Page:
In what is seen as a victory for the gay community, and for the practice of good journalism, the press ombudsman has reprimanded the Saturday Star newspaper for contravening the press code in its recent “Blood Wars” story.
A complaint to the ombudsman was filed by Ian McMahon, head of Cape Town Pride, following the sensationalistic front page article on the 14th of January about the supposed mass donation of blood by gay men in protest against the South African National Blood Service (SANBS). The protest is thought to never have taken place; the SANBS not finding any unusual activity in its donations.
The article led to a flood of outrage from GLBTI organizations and individuals who slated the newspaper for basing the piece on little more than outrageous press releases from the discredited Gay and Lesbian Alliance (GLA). The Saturday Star refused to apologise for the report.
The press ombudsman found that:
“In these times of widespread scams, hoaxes, computer hackers, fraudulent e-mails and other calls on the general public to suspend its critical faculties, it is essential for a newspaper to question the credentials of informants and the validity of claims they make. Failure to do so can have serious consequences, equivalent to shouting Fire in a crowded cinema. The rules of ethical professional practice place an obligation on newspapers to check and corroborate information in order to achieve the aim of truthful, accurate and fair reporting.
The Saturday Star admits that the GLA may have exaggerated some of its claims and says it did all that was possible given the time restraints to check before publication.
It appears from what the Saturday Star says that that effort was confined to contacting the blood transfusion service, who “found it difficult to check the veracity of GLA claims”, and the Triangle Project which criticised the GLA’s tactics. The photographs provided by the GLA were of anonymous people and without verification that these were GLA members unsure oft heir HIV status, they did not add to the authenticity of the report.
That was inadequate.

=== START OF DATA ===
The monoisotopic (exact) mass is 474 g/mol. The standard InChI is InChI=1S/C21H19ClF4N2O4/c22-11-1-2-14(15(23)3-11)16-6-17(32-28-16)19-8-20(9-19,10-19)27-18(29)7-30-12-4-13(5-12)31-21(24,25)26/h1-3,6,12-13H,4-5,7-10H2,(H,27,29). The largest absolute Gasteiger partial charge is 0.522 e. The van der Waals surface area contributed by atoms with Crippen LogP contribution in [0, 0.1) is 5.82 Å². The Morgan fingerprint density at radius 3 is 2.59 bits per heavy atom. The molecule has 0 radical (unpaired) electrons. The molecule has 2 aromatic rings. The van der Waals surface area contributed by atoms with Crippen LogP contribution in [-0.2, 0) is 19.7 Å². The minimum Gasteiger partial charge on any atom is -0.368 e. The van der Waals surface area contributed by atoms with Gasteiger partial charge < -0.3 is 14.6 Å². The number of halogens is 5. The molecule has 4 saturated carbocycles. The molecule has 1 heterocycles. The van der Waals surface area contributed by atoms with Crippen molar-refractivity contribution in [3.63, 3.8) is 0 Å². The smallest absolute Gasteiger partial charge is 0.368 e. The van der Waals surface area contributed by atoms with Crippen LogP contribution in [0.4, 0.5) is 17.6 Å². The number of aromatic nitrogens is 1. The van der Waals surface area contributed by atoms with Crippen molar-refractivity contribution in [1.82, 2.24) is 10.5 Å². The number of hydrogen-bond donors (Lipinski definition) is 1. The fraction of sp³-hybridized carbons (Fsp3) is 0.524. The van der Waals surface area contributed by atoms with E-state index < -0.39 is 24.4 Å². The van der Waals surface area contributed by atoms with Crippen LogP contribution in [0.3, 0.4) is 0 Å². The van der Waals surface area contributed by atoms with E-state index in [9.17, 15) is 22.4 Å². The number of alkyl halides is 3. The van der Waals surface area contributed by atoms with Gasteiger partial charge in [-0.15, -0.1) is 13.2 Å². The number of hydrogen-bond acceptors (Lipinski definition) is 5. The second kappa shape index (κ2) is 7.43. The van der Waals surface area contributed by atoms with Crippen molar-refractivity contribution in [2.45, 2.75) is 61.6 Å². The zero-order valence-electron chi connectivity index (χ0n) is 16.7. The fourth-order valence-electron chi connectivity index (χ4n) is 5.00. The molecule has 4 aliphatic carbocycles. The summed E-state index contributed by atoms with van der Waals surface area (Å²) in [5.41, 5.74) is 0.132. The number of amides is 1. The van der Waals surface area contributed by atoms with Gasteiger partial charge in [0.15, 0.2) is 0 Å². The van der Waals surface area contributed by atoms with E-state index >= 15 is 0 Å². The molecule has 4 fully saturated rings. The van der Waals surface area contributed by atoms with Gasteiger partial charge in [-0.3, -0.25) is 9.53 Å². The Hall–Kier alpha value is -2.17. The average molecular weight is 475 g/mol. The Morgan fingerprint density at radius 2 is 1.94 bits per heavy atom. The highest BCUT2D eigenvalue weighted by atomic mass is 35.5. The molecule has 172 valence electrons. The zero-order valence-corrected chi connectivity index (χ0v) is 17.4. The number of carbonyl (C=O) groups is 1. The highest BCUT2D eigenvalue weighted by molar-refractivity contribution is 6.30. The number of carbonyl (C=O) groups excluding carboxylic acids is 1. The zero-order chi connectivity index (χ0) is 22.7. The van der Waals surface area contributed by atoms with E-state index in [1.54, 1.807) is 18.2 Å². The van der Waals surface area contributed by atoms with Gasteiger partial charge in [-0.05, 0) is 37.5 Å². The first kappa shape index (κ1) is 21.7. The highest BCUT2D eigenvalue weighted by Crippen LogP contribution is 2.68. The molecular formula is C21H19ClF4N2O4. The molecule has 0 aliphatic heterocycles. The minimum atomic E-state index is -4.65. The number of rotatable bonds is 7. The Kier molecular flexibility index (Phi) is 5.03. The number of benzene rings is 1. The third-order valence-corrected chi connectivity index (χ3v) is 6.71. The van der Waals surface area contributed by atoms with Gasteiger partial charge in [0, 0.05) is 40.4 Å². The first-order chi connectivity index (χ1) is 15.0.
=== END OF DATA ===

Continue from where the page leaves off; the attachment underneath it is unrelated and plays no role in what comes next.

Moreover, the report was written in a way that conveyed the impression that it was factually accurate. The headline and first three paragraphs are statements of fact without attribution to anyone. It leaves the impression that the Saturday Star is sure of those facts. It goes on to quote David Baxter of the GLA stating categorically that 65 per cent of its members who donated blood on Friday were unsure whether they were HIV-positive and that one had full-blown Aids.
When the representatives of the blood transfusion service and the Triangle Project are quoted, nothing is included about their doubts about the GLA’s claims or its credentials. That leaves the readers with the impression that there may be blood in the transfusion service that came from people who are HIV-positive.
That does not square with the Saturday Star’s acceptance that the GLA may have exaggerated some of its claims and of its awareness of the allegations against the GLA by other gay and lesbian organisations.
The Saturday Star says it should not accept unquestioned the claims against the GLA. It is equally true that the Saturday Star should not accept unquestioned the claims by the GLA. If the Saturday Star did have doubts about the GLA’s claims, it certainly does not appear so from the published report.
The Saturday Star is held to have contravened paragraphs 1.3 and 1.4 of the press code.”
In addition, the Saturday Star has been ordered to publish the following with appropriate prominence in its next available issue:
“Complaints were made to the Press ombudsman that the front page report headlined “Gays launch blood war” in the Saturday Star on January 14 was published without adequate checks on the Gay and Lesbian Alliance and the accuracy of it statements.
The press ombudsman has found that the Saturday Star contravened the press code of professional practice in two respects.
The first requires that only what may reasonably be true having regard to the sources of the news may be presented as facts, and such facts shall be published fairly with due regard to context and importance. Where a report is not based on facts or is founded on opinion, allegation, rumor or suspicion, it shall be presented in such manner as to indicate this clearly.
The second requires that where there is reason to doubt the accuracy of a report and it is practicable to do, it shall be verified. Where it has not been practicable to verify the accuracy of a report, this shall be mentioned.
These provisions of the press code are among those whereby newspapers may achieve the aim of truthful, accurate and fair reporting.
The Saturday Star is reprimanded.
E H Limington
27 January 2006”